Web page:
And so we face Revelation together…and do what with it exactly? Sure, it’s a subversive political book. Sure, it’s weird. Sure, it often reads like a Steven King novel or a script from a sci-fi TV show. But it’s also the Word of the Lord and it’s here for a reason. The lectionary allows us to skip a lot of unpleasantness in the Bible, including the vast majority of the Book of Revelation. So really, I should be grateful that I’ve got the Alpha and Omega rather than a vision of scrolls and bowls and horses and trumpets and fire and plagues. At least we didn’t just read chapter 12 about the woman giving birth to a male child as a dragon waits to eat the child immediately.
This is small consolation when everyone around me is telling me this is impossible. Thankfully, nothing is impossible for God.
Last week we celebrated an impossibility—the resurrection—with singing, bells, flowers, and joy. This week, though it may not seem like it from this text, we are still celebrating the resurrection. Easter is a season, not a day—a 50 day season, to be exact. We will celebrate the resurrection until Pentecost, and hopefully we’ll continue to remember that God raised this Jesus from the dead even after Pentecost. As John tells us here, in Jesus God freed us from our sins and made us to be a kingdom. This is what a friend of mine referred to as the “whole gospel, everything you need to know about Jesus.” While I don’t think that’s quite true, because Jesus’ life was pretty important, I do think this tells us a lot in a short space. But it tells us about ourselves as the church, not about Jesus. Here we are told that we have been freed from our sins. We, the church—which John calls the kingdom on earth, the priestly community serving God at all times—have been freed from sin. We are not expected to be innocent, for none can be innocent of sin. Instead we are expected to remember that we have been forgiven. We are not the innocent community but the forgiven one. We still make mistakes, we still wonder what it’s all about, we still fail…but we also confess, and we accept forgiveness. And so, with John, we frame our lives in the doxology: to God be the glory forever and ever! John has begun his letter to the seven churches in Asia with worship, not with analytical concepts, not with a set of doctrines, not with something we are required to believe, but with a statement that all the glory belongs to God.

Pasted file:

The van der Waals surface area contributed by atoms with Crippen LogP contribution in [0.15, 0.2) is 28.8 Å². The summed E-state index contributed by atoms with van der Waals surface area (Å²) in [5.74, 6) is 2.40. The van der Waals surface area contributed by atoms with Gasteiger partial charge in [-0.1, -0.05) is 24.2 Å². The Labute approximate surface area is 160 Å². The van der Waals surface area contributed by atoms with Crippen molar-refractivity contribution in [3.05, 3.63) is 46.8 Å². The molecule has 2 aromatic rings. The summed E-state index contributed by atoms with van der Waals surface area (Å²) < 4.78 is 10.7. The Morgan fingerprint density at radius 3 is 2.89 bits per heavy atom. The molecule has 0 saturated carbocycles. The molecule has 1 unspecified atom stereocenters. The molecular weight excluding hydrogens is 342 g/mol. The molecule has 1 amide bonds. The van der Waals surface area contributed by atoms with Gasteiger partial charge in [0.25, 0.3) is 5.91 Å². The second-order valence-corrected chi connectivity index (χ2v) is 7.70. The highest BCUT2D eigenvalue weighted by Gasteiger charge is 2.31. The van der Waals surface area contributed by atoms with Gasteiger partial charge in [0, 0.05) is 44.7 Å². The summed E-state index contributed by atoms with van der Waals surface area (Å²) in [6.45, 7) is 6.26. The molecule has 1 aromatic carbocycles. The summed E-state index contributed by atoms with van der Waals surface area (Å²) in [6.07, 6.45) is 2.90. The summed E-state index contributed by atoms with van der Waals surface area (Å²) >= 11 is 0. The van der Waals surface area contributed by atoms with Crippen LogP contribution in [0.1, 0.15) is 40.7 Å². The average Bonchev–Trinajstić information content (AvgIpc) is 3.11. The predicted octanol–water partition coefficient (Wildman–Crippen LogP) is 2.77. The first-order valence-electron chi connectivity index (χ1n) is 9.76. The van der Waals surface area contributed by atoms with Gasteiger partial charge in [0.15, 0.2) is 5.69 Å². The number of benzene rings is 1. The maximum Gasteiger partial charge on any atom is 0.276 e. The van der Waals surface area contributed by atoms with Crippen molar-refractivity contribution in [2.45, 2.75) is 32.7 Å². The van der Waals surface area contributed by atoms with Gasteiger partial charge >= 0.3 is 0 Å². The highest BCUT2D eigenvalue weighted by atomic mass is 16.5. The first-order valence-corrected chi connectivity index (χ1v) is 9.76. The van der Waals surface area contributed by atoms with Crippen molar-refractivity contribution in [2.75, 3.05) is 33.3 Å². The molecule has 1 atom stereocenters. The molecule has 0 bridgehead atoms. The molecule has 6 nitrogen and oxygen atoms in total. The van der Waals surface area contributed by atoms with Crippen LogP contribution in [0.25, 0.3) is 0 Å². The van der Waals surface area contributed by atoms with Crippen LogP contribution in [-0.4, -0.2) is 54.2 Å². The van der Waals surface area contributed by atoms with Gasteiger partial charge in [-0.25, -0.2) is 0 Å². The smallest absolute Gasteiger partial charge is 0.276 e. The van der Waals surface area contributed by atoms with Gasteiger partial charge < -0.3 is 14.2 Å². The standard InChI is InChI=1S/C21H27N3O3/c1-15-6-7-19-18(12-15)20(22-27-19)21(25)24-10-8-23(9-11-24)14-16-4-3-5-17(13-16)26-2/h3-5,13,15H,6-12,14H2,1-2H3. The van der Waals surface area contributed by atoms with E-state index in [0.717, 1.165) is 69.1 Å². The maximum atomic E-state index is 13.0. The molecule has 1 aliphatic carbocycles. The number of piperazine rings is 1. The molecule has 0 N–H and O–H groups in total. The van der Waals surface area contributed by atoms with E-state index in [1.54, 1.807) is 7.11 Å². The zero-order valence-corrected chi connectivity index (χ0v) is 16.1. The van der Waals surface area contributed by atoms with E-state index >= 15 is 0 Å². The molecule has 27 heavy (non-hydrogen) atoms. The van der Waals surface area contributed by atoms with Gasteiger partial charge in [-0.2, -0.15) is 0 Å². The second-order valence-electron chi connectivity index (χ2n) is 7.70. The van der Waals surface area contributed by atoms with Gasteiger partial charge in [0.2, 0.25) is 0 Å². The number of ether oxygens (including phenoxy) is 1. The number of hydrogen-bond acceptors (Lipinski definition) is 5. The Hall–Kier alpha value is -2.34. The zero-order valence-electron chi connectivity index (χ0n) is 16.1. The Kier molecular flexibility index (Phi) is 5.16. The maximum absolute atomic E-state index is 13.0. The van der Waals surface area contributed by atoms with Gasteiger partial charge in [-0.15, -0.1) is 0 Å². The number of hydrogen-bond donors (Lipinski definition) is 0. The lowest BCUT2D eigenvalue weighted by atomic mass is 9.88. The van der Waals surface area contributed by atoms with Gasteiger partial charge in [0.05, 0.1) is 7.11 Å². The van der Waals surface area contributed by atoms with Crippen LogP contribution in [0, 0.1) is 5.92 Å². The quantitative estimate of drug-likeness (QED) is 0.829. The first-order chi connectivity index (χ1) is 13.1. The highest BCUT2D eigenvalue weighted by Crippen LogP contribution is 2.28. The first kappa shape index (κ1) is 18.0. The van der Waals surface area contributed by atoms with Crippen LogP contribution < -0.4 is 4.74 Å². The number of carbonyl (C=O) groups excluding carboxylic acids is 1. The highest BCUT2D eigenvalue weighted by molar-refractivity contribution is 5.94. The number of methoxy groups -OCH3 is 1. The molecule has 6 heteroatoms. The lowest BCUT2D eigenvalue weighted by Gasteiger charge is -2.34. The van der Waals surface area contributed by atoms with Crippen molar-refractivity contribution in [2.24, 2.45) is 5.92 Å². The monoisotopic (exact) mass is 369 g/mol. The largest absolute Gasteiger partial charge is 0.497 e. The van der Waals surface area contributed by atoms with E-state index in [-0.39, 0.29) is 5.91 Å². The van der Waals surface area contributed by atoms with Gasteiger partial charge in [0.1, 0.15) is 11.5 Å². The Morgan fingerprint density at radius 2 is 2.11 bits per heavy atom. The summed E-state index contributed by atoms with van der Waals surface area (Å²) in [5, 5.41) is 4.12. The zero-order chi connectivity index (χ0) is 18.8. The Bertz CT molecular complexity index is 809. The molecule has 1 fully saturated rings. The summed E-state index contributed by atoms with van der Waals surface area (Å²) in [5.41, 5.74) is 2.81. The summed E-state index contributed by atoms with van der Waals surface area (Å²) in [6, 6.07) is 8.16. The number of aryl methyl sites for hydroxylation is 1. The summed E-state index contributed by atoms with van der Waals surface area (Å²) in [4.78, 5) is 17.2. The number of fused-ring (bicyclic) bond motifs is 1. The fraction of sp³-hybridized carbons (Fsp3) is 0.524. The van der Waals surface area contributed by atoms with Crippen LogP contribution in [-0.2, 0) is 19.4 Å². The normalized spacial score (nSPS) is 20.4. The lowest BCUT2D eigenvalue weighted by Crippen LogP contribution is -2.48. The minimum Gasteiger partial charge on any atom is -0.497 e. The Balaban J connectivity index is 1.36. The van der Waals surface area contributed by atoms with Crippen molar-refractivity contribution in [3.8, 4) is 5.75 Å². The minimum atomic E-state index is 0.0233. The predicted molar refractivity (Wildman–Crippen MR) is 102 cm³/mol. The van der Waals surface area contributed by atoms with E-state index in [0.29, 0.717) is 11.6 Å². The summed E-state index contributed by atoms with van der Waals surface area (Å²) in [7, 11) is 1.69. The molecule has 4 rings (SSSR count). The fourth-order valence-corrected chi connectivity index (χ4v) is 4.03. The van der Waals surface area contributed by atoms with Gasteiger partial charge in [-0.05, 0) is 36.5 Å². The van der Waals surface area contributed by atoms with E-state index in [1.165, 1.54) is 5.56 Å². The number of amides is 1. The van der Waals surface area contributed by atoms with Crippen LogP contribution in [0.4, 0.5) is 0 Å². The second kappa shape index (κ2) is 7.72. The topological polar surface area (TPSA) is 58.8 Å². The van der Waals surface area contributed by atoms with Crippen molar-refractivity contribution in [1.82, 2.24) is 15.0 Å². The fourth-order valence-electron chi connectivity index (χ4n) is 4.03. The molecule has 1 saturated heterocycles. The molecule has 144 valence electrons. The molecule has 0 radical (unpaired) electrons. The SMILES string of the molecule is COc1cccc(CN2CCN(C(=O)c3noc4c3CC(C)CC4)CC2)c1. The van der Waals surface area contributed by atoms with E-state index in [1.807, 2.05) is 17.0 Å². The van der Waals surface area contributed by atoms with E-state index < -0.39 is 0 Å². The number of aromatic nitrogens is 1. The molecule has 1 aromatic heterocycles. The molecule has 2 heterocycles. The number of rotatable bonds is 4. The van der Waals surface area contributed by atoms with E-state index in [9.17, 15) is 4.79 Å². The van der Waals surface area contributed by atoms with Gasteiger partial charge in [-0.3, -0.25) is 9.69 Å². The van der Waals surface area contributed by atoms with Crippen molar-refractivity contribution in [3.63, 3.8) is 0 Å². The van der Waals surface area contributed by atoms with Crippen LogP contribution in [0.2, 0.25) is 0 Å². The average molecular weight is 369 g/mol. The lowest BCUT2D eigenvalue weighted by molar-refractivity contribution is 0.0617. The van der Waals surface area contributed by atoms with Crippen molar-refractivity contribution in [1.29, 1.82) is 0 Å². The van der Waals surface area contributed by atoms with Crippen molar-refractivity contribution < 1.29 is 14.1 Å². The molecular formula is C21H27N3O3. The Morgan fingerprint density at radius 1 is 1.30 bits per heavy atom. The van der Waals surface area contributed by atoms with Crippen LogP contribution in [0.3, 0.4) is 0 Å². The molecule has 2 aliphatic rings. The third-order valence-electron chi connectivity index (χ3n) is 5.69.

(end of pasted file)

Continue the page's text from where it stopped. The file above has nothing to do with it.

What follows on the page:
It’s easy to ascribe all the glory to God on Easter Sunday. The church is full, the bells are tolling, the Halelujah chorus rings in our ears. Christ is Alive! But the Sunday after Easter…the low Sunday…it’s a little harder now. We’re still singing joyful easter hymns, still proclaiming “Christ is Risen!”, still looking at lilies…but we’ve moved on. We may have, in fact, moved right back to being in charge of our own lives. A good grade on an exam, praise received at work, compliments from a stranger on the street, and we generally ascribe the glory to ourselves. I do it all the time—I admit that when I got my theology midterm back this week, it made my day and I congratulated myself and boasted for hours before remembering how hard I’d prayed that I could remember all the things I needed to remember, before I thought to stop and be thankful that God had helped me be alert while I studied and while I wrote answers to case study questions. Glory to God forever…except when I want to feel that I did all the work myself. Glory to God forever and ever…as long as it means that I can boast about how great I am forever and ever too.